Does anyone wish to have a vacation as soon as possible?
By the mid-20th century, you don’t have to be from an elite corporate family to vacation. Since at least the 1930’s taking regular out-of-town vacation has been a hallmark of making it into the American middle-class said the historian Patty Limerick, a phenomenon called the democratization of recreation. However, nowadays, those kinds of out-of-town vacation opportunities are unaffordable or unavailable to many in the working class. The decadence of American tourism led to a subsequent abandonment of a once idyllic middle-class destinations. In this context, the work of the photographer Tyler Haughey appears to witness partly this phenomenon of decadence. Tyler Haughey lives and works in Brooklyn, son of a union sign painter, his interest in roadside architecture and signage began at an early age. With his series “Everything is Regional” explores motels, coastal enclaves, and part of New Jersey that have not been frequented in mass for a long time. The title “Everything is Regional” is taken from a poem by former US Poet Laureate Robert Pinsky about the area of New Jersey where both he and Haughey grew up. What Haughey shows in his work is a sad irony of the motels signs and style which are often named, themed or punctuated by exoticism of other places (Malibu Motel, Caribbean Motel, Waikiki Ocean Front Inn), and beyond motels there are coastal beaches towns attempting to create an identity through the fascination of a remote world.
Haughey captures motels winter dormancy, where exuberant neon signage sits in stark contrast against the creepy unpopulated emptiness of winter months. Shooting motels during winter time is also a way of exploring what they look like during the other nine months, when the tourists have gone home. They remain fully functioning and virtually unchanged since their original construction. The motels brought European high modernism to America’s middle class, applying the idea of the “decorated shed” a term coined by renowned postmodern architects. The structures of the vanishing tourism industry document a forced attempt to create a California dreaming, fake palm trees missing their fronds are omnipresent, but also such a fondness of Haughey memories. Those places, like Barnegat Light, are places he visited when he was a kid and for him it was like travelling back in time, with The Wildwoods acting as a nucleus of Everything is Regional. In such fondness, there is a kind of allure, since no perfectly functioning neon signs turned to be on vogue these days, or that a certain vintage scruffiness makes us dreaming of a past of glory. The human presence is absent from the architectural oddities. The originality of the monograph Everything is Regional, published by Aint-Bad, lies in including close ups of old postcards depicting tourists enjoying the pleasure of the shores. The halftone postcards sourced from the archival motel-issued of The Wildwoods, act as a way to consider the once pulse life and the memory of the place depicted. A feeling of nostalgia is guaranteed! Haughey drawn inspiration from various artists that have used this landscape as the basis of some of their most important work, such as the writer John McPhee, architect Andrew Geller, photographers Gregory Conniff and George Tice. Haughey tried to represent the world he is most connected with from a local’s point of view, the point of view of someone who knows the array of landscape that we can find in 130-mile coastline from military bases and massive summer homes to untouched wildlife preservations and blue-collar beach town. The delicate pastel tones of his pictures are an homage to New Jersey summer heydays and leave us with a mix of melancholia and nostalgia of our holidays when we were teenagers.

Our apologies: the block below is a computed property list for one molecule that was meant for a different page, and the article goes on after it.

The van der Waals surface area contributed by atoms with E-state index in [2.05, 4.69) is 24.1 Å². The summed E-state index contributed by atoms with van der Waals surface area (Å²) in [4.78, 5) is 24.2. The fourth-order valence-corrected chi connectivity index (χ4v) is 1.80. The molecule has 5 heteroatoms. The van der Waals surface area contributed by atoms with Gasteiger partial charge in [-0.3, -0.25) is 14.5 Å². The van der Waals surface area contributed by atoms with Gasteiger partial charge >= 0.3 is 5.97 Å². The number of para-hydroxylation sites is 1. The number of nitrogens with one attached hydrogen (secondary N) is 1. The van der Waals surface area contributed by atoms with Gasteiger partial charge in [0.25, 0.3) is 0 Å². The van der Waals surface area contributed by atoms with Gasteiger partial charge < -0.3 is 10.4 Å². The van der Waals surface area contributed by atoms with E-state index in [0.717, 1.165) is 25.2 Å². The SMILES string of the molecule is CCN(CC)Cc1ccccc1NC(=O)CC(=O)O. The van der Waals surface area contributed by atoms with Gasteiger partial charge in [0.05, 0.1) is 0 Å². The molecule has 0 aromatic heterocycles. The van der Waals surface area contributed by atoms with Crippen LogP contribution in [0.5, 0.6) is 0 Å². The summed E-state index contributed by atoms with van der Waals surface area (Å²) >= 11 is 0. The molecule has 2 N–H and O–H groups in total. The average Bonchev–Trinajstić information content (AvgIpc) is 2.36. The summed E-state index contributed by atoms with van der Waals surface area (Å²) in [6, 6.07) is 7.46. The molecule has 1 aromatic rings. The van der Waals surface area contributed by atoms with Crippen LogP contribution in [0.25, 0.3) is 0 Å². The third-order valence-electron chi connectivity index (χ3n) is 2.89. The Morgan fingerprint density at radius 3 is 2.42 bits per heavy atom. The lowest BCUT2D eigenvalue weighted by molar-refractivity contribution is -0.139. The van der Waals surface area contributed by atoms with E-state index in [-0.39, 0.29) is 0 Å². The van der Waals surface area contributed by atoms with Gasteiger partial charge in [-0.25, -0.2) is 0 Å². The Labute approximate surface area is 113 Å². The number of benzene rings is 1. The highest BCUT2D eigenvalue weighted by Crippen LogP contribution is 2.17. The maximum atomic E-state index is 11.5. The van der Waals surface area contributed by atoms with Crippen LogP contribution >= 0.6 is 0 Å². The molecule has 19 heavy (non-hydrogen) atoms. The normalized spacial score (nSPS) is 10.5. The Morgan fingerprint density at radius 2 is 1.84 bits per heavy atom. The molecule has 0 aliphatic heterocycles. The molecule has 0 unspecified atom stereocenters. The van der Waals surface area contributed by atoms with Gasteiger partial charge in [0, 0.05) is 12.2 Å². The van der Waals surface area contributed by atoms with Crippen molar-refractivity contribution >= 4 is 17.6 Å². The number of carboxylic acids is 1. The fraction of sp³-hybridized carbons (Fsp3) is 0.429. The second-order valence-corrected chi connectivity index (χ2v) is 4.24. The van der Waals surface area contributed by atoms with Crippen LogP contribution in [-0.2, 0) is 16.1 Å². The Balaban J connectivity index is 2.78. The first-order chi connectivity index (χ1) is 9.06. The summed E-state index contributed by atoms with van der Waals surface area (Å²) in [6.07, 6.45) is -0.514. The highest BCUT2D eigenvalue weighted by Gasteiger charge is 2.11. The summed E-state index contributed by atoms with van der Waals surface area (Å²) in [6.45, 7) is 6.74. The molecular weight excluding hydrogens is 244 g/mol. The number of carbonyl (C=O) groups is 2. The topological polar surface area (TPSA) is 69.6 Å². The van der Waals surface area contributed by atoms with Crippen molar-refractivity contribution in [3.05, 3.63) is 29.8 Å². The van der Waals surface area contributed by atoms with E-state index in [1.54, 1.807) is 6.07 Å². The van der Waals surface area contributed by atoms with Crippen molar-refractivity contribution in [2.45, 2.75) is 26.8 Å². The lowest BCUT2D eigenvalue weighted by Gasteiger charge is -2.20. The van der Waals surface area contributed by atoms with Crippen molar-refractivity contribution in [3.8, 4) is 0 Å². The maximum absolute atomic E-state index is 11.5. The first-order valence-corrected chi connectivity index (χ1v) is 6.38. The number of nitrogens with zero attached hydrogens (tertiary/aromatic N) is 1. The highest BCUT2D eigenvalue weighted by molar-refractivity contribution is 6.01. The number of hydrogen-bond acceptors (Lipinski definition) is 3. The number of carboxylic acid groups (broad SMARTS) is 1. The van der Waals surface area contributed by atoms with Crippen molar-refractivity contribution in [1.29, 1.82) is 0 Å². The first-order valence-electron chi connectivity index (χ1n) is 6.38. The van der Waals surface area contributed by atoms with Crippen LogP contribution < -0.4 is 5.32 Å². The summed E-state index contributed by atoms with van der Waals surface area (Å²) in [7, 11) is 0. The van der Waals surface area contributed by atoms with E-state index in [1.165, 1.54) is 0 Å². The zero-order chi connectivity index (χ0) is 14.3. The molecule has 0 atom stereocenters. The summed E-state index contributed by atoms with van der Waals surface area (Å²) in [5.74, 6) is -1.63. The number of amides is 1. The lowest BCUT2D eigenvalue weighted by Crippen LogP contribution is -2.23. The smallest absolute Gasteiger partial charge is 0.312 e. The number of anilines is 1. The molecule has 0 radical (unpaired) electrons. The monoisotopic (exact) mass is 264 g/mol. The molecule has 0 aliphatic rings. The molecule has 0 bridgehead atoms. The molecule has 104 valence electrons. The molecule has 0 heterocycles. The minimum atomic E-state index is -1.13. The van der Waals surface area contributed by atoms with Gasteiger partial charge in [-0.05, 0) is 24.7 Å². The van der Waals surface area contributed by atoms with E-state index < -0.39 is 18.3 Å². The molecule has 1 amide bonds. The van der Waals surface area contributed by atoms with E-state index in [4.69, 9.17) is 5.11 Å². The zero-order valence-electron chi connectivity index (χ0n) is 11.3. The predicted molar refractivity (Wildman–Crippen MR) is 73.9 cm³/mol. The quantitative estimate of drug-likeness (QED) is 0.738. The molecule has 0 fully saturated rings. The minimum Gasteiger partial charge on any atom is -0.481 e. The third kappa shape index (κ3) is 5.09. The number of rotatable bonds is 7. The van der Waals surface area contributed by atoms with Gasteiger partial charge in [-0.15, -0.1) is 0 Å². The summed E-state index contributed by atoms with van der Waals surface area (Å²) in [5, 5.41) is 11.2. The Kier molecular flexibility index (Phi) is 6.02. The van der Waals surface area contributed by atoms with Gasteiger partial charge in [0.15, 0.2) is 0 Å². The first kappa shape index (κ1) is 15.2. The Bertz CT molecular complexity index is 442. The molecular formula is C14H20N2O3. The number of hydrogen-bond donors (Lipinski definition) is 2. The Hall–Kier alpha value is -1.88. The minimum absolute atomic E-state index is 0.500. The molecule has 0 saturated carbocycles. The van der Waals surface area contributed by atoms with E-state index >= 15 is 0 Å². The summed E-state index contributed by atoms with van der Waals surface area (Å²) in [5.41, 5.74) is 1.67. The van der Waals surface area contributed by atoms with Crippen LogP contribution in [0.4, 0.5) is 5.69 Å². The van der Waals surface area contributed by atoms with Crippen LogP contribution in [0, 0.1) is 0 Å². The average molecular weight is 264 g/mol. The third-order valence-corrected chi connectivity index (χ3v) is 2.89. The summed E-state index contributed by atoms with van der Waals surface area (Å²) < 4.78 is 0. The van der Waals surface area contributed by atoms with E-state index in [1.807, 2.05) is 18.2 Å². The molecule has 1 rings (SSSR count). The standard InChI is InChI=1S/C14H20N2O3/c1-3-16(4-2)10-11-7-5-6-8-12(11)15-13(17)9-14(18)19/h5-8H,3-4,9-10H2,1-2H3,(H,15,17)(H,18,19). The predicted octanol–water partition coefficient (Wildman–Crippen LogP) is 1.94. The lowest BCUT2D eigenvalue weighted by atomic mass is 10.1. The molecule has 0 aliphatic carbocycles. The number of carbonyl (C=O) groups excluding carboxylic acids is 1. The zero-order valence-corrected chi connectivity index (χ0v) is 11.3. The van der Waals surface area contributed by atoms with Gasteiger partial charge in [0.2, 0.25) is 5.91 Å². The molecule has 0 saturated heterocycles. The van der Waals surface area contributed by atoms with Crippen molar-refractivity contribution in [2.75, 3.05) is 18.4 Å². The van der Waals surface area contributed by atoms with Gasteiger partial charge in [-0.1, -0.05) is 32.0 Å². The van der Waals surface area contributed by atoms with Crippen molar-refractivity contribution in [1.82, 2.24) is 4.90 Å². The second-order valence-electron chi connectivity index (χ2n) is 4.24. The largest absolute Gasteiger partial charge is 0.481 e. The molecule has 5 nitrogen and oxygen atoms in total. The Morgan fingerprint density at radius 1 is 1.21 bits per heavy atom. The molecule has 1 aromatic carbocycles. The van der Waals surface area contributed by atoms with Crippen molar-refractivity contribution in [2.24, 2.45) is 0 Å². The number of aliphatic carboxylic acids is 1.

All images © Tyler Haughey
Written by Anna Trifirò